Charles Kernaghan is director of the Institute for Global Labour and Human Rights which is dedicated to the promotion and defense of internationally recognized worker rights in the global economy.  With a widespread and highly experienced team of international advocates, the Institute responds to appeals for support from exploited workers all over the developing world who produce goods for export to the U.S.  The Institute undertakes in-depth research, public education and popular campaigns that empower the American people to provide support and solidarity to workers struggling to defend their most basic rights.  As workers across the developing world fight for their right to work in dignity, in healthy and safe workplaces, to earn a living wage and to organize independent unions, the Institute provides solidarity and international visibility to support their efforts.  The Institute also continues to demand that corporations be held legally accountable to respect core internationally recognized worker rights standards.  Kernaghan first became involved in the protection of worker rights while on an international peace march through Central America in the mid-80s, when scores of union leaders were being assassinated.  He joined the Institute in 1988 and became its director in 1991.  He is perhaps best known as "the man who made Kathie Lee cry" after exposing that 13-year-old children were working in a brutal Honduran sweatshop earning just pennies an hour sewing Kathie Lee Gifford's clothing line for Wal-Mart.  Kernaghan's work is widely recognized as having launched the anti-sweatshop movement in the U.S.  The title of his presentation is "The Race to the Bottom in the Global Economy."  (Sponsored by the Irene Whitney Distinguished Visitor Lectureship Fund)

  • A placard image for media work Convocation: Robert Paarlberg ’67
    Created 17 October 2014; Published 21 October 2014
    Convocation: Robert Paarlberg ’67

    Robert Paarlberg ’67 is a researcher on food and agricultural policy, with a focus on farming technologies and poverty in the developing world.  This topic connects Paarlberg both to his own family history (his father grew up on a farm in Indiana) and to an important current issue in international development: how to help farmers in Africa – most of whom are women – increase their productivity to better feed their families and escape poverty.  His book, Starved for Science: How Biotechnology Is Being Kept Out of Africa, explains why poor African farmers are denied access to productive technologies, particularly genetically engineered seeds with improved resistance to insects and drought.  He also has published books on the use of food as a weapon (Food Trade and Foreign Policy), on international agricultural trade negotiations (Fixing Farm Trade), on environmentally sustainable farming in developing countries (Countrysides at Risk), on U.S. foreign economic policy (Leadership Abroad Begins at Home), on the reform of U.S. agricultural policy (Policy Reform in American Agriculture), and on the regulation of biotechnology in developing countries (The Politics of Precaution).  In the past decade Paarlberg has worked in more than a dozen countries in Africa, supported by the Bill and Melinda Gates Foundation, the International Food Policy Research Institute, and the United States Agency for International Development.  Paarlberg is a Professor of Political Science at Wellesley College, Adjunct Professor of Public Policy at the Harvard Kennedy School, and Associate at Harvard’s Weatherhead Center for International Affairs.  The title of his presentation is "The Political Fight over Food and Farming:  Who is Winning?"  (Sponsored by the Class of 1957 Revolving Lectureship Fund)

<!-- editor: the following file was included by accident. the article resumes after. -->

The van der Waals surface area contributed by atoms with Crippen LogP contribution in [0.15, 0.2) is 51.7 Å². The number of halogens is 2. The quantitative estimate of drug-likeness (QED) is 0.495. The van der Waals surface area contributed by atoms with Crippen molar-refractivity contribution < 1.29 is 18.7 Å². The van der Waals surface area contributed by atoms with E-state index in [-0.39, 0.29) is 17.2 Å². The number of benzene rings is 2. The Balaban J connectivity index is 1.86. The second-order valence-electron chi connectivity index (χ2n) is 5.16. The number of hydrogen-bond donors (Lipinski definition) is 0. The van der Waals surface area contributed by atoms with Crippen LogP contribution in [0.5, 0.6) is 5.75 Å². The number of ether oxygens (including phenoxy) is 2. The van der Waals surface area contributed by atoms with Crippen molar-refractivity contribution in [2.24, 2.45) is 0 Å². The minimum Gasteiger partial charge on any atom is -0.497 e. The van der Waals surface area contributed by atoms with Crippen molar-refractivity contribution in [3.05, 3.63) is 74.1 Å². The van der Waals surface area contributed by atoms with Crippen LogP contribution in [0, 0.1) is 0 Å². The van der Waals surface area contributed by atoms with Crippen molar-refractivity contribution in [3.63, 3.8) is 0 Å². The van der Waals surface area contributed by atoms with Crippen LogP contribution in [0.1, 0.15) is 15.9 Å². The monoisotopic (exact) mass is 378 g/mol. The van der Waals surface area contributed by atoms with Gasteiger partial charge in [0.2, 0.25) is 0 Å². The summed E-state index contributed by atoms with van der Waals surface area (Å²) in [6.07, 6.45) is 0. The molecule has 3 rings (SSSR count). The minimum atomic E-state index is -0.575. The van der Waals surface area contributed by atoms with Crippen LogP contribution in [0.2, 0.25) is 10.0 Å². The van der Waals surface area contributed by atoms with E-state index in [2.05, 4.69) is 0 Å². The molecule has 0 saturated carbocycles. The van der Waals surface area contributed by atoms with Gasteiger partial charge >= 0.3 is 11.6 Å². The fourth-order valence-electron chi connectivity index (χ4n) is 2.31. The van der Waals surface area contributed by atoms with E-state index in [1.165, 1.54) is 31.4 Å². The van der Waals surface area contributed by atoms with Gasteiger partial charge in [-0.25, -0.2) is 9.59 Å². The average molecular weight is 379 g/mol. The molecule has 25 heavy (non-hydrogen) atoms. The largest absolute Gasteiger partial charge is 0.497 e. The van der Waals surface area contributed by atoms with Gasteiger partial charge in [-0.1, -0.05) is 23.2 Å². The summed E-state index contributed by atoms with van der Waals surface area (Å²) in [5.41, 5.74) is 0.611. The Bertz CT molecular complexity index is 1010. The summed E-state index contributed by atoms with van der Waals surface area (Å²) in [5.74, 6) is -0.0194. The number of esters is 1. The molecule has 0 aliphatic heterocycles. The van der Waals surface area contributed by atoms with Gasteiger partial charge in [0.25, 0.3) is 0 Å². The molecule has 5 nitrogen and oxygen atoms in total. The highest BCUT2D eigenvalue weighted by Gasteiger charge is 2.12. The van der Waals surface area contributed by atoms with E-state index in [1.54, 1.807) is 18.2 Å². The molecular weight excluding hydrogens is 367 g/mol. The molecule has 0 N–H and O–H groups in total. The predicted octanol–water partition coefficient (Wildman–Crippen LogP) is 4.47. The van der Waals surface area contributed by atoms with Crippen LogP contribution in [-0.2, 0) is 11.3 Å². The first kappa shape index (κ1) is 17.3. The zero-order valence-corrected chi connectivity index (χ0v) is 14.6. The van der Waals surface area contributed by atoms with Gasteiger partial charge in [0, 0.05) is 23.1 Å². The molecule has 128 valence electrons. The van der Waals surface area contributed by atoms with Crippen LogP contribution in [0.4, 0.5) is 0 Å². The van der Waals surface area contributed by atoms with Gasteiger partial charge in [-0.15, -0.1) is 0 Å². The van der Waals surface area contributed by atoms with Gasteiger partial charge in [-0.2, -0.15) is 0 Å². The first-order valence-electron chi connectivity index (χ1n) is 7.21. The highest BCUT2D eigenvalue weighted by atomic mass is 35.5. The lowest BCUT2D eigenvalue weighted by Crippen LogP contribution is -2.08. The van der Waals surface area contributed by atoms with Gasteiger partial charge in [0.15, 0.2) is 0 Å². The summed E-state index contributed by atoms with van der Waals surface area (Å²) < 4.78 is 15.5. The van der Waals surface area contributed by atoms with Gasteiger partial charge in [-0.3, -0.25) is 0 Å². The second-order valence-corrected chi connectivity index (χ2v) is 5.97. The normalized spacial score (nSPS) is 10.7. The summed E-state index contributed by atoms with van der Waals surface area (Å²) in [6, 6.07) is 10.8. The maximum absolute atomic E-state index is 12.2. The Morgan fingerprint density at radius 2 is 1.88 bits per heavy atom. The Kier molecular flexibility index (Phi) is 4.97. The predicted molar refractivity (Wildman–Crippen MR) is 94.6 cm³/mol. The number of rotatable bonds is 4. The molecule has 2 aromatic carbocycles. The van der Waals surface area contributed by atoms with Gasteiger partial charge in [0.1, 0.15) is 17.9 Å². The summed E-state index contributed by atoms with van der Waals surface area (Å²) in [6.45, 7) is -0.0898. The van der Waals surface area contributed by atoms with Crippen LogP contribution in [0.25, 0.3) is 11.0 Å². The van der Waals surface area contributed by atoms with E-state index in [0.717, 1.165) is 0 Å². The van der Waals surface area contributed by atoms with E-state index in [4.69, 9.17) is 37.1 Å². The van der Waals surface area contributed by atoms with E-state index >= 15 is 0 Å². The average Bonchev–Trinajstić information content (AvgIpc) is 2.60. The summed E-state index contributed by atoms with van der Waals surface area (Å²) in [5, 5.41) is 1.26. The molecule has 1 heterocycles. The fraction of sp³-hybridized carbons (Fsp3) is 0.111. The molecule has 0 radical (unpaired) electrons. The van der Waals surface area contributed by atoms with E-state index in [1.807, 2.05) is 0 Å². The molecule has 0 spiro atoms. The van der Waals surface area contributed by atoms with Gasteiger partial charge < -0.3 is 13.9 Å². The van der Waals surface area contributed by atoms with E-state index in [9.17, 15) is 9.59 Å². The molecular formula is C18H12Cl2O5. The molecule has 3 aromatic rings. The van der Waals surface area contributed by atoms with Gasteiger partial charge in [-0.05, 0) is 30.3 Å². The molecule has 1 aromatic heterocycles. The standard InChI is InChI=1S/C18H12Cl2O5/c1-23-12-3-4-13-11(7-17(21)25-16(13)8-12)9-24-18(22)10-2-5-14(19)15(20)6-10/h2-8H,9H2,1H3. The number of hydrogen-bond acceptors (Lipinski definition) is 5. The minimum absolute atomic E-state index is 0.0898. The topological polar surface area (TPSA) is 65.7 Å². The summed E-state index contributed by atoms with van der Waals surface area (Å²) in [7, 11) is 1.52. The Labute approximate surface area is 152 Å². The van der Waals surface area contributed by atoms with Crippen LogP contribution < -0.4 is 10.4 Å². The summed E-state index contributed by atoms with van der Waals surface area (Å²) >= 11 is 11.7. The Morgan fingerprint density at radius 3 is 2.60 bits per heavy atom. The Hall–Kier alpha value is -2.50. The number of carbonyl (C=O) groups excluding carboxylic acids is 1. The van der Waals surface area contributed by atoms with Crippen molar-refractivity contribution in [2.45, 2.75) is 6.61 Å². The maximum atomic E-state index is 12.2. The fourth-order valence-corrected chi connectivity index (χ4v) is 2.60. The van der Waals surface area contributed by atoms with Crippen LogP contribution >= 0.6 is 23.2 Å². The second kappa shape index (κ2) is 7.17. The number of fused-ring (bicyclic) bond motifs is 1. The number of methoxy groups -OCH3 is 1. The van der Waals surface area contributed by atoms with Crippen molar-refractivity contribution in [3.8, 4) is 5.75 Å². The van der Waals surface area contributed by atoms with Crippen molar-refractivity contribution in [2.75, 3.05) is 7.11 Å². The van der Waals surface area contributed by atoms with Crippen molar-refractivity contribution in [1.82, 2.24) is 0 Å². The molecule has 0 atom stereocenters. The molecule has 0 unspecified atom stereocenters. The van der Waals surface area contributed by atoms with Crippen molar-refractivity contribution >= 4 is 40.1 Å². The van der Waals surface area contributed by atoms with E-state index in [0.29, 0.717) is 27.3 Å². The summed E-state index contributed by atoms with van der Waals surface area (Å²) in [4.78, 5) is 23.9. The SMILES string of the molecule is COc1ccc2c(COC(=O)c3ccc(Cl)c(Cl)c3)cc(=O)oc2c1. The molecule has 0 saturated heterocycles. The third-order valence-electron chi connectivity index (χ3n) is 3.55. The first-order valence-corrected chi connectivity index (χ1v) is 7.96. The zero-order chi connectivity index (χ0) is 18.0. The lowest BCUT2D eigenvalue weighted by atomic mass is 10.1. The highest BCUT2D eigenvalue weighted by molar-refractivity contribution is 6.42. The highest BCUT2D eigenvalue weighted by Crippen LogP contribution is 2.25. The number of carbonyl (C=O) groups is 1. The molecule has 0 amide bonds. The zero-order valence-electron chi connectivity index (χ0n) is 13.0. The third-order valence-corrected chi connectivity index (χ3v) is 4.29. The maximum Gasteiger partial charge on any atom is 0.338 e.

• A placard image for media work Convocation: Jake Porway
    Created 10 October 2014; Published 21 October 2014
    Convocation: Jake Porway

    Jake Porway is a matchmaker. He sees social change organizations working hard to make the world a better place, collecting mountains of data, but lacking skills and resources to understand and use that wealth of information to advance their mission. He sees data scientists with amazing skills and cutting-edge tools eager to use their talent to accomplish something meaningful, yet cut off from channels that would allow them to do so. He sees governments ready to make unprecedented amounts of data open and available, but disconnected from people who need it.  For Porway, it's a match waiting to happen and exactly why he founded DataKind (formerly Data Without Borders).  They connect nonprofits, NGOs, and other data-rich social change organizations with data scientists willing to donate their time and knowledge to solve social, environmental, and community problems.  Porway pionts out that there are dozens of apps to help us find movies or choose restaurants. Nice, but isn’t that really just making very comfortable lives slightly more comfortable?  What if we also used the power of data analysis to do something that could change the world?  The title of his presentation is “Using Data for the Greater Good.”  (Sponsored by the QuIRK Initiative, the Thomas M. Crosby Sr. Lectureship Fund, and the M.H. Wright Family Fund)

Podcast Feed

What's a podcast, and how does this work?